- K2a6 : found in the North Caucasus, central and north-western Europe
- K2a7 : found in France and Britain
- K2a8 : found in Spain and the Canaries
- K2a10 : found in north-western Europe
- K2b1 : found in central and northern Europe
- K2b2 : found in central and northern Europe
- K2c : found among Ashkenazi Jews
- K3 : found in Mesolithic Georgia and present-day Georgia
Associated medical conditions
Coskun et al. (2004) studied the mutations that suppress mitochondrial transcription and replication and reported that haplogroup K could be protective against Alzheimer's Disease (AD).
The A10398G mutation defining haplogroup K1 (a back mutation from macrohaplogroup N) has been associated with increased longevity (Nijiati et al. (2013)) and protection against PD (Ghezzi et al. (2005) and Clark et al. (2011)). This mutation is also found in the K2a11 subclades.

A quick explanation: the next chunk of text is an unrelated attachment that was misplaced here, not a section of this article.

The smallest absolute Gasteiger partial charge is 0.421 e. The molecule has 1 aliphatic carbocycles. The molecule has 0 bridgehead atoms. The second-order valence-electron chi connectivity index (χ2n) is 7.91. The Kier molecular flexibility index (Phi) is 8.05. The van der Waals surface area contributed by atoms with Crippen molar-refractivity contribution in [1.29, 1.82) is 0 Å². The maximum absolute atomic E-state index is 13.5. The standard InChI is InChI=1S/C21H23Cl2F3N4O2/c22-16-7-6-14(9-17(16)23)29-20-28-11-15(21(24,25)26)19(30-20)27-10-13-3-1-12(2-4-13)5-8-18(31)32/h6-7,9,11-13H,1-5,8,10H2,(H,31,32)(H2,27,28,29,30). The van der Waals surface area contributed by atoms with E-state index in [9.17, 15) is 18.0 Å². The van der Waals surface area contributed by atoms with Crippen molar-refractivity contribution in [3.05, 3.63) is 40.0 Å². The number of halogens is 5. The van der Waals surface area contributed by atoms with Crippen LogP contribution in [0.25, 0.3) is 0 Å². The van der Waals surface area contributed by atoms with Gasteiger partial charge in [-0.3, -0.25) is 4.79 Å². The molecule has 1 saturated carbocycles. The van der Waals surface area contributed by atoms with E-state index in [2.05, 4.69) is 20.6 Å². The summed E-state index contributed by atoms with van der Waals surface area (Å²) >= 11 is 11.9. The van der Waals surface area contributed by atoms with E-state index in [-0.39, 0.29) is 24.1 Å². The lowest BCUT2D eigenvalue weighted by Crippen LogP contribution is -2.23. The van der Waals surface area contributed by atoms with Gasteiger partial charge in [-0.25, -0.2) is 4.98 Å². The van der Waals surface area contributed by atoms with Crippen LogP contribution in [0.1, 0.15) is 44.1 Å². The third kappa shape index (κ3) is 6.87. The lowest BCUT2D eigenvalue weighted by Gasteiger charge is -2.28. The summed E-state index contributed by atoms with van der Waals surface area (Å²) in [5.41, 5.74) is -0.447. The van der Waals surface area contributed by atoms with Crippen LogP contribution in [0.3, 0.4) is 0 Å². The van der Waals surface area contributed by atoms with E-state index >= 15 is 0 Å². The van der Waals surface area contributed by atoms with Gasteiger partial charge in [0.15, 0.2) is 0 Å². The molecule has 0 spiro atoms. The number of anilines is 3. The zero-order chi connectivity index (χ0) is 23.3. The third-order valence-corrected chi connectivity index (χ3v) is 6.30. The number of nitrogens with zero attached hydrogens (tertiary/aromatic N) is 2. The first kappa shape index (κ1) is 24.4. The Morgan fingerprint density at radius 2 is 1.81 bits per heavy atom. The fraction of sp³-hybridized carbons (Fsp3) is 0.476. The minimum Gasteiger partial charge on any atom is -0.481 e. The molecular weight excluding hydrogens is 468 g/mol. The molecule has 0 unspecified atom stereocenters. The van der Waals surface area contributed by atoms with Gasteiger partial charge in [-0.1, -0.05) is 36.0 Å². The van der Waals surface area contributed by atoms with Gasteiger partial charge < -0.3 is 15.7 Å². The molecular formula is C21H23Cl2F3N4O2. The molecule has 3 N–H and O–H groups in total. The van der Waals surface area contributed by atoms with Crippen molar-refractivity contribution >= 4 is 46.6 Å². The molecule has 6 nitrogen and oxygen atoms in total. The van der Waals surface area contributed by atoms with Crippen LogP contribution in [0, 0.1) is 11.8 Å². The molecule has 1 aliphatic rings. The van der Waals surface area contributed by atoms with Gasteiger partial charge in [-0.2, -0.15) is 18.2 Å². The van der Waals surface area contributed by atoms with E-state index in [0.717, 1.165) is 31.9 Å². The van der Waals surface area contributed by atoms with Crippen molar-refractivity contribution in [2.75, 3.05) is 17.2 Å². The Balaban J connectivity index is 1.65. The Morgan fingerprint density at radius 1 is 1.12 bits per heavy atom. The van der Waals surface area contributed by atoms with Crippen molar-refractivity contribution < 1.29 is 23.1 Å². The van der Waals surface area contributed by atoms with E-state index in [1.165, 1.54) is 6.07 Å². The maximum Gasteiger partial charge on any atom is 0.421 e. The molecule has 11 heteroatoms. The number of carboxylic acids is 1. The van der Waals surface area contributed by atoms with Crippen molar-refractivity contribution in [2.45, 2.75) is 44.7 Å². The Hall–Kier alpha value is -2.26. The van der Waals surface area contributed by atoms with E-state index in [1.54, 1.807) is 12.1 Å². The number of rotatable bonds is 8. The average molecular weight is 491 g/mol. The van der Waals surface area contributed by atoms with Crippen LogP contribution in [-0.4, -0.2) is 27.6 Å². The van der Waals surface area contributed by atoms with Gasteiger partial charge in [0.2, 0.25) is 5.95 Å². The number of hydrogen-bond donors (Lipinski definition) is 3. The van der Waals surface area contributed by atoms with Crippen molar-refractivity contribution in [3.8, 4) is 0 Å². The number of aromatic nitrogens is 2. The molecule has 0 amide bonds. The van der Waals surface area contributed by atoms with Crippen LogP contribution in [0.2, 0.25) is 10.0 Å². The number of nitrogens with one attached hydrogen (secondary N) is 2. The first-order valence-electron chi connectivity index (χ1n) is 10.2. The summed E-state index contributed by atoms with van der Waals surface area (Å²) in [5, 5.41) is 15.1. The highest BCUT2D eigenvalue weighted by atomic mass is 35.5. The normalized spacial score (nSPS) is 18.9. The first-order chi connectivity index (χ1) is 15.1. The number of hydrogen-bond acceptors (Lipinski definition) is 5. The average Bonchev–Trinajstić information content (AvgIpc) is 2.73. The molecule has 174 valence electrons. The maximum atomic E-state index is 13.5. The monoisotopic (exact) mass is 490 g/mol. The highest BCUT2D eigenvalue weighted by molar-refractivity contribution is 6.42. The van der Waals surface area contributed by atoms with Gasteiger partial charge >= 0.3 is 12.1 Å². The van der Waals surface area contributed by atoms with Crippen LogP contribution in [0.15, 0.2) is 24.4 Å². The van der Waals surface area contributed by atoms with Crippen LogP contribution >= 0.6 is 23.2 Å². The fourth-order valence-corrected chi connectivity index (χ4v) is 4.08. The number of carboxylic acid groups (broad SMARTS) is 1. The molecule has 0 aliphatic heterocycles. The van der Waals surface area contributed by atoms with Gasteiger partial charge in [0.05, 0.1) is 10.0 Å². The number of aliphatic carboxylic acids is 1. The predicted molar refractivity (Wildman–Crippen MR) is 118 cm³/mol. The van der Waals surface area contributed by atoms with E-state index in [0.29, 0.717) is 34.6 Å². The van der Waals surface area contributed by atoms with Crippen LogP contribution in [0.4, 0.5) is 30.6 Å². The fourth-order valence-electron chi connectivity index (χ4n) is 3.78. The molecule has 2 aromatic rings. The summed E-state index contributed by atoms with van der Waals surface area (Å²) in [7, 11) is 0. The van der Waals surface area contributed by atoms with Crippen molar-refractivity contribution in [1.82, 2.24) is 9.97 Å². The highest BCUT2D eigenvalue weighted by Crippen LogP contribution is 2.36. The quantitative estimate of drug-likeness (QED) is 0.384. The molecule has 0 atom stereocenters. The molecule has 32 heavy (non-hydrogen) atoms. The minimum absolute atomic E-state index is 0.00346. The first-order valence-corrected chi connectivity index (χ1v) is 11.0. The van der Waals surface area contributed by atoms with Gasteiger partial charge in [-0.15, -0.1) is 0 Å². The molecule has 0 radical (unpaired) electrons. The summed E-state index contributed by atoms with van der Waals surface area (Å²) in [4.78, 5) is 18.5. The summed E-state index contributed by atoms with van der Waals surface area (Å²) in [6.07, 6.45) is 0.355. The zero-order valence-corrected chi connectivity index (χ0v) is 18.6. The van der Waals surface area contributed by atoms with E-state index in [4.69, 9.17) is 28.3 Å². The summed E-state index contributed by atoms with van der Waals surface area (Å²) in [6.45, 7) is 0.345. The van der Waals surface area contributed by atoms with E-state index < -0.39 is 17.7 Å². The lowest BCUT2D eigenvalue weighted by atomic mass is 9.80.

The common C150T mutation has been found at strikingly higher frequency among Chinese and Italian centenarians and may be advantageous for longevity and resistance to stress according to Chen et al. (2012). C150T defines haplogroups K1a11, K1a24, K1a30 and K3, but may also be found among other subclades.
Rollins et al. (2009) examined the association between brain pH and mtDNA alleles. The highest brain pH was found in members of haplogroups U and K. The A10398G polymorphism (defining hg I, J and K1) was found to be associated with an increased pH in cybrid cells. Higher pH confers protection against Parkinson's disease and psychiatric disorders such as schizophrenia, bipolar disorder, and major depressive disorder. Another study by the University of Manchester suggests that a lower brain acidity (i.e. higher pH) has a protective effect against strokes.
Research on intelligence point that people with higher IQ tend to have more alkaline brains. Higher pH is associated with better conductivity-transmission between neurons (source).